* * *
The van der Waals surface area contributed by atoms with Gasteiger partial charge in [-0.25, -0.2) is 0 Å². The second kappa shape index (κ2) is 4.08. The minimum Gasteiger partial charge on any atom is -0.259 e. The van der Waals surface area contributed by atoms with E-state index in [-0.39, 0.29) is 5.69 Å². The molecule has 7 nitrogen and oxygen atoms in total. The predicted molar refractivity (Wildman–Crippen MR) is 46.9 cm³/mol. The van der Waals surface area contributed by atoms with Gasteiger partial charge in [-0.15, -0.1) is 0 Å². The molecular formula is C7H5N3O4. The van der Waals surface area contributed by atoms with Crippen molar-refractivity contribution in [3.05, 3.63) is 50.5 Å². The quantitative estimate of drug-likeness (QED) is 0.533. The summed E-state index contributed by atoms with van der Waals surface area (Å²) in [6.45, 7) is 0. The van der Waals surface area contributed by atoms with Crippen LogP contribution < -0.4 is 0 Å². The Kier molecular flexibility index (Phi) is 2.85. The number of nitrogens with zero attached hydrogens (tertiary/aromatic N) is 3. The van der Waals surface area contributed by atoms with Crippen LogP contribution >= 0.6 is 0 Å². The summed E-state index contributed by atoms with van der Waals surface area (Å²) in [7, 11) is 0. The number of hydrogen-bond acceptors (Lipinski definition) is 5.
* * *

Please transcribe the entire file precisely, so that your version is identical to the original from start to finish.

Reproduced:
The van der Waals surface area contributed by atoms with Gasteiger partial charge in [-0.25, -0.2) is 0 Å². The second kappa shape index (κ2) is 4.08. The minimum Gasteiger partial charge on any atom is -0.259 e. The van der Waals surface area contributed by atoms with E-state index in [-0.39, 0.29) is 5.69 Å². The molecule has 7 nitrogen and oxygen atoms in total. The predicted molar refractivity (Wildman–Crippen MR) is 46.9 cm³/mol. The van der Waals surface area contributed by atoms with Gasteiger partial charge in [-0.15, -0.1) is 0 Å². The molecular formula is C7H5N3O4. The van der Waals surface area contributed by atoms with Crippen molar-refractivity contribution in [3.05, 3.63) is 50.5 Å². The quantitative estimate of drug-likeness (QED) is 0.533. The summed E-state index contributed by atoms with van der Waals surface area (Å²) in [6.45, 7) is 0. The van der Waals surface area contributed by atoms with Crippen LogP contribution < -0.4 is 0 Å². The Kier molecular flexibility index (Phi) is 2.85. The number of nitrogens with zero attached hydrogens (tertiary/aromatic N) is 3. The van der Waals surface area contributed by atoms with Crippen LogP contribution >= 0.6 is 0 Å². The summed E-state index contributed by atoms with van der Waals surface area (Å²) in [7, 11) is 0. The number of hydrogen-bond acceptors (Lipinski definition) is 5.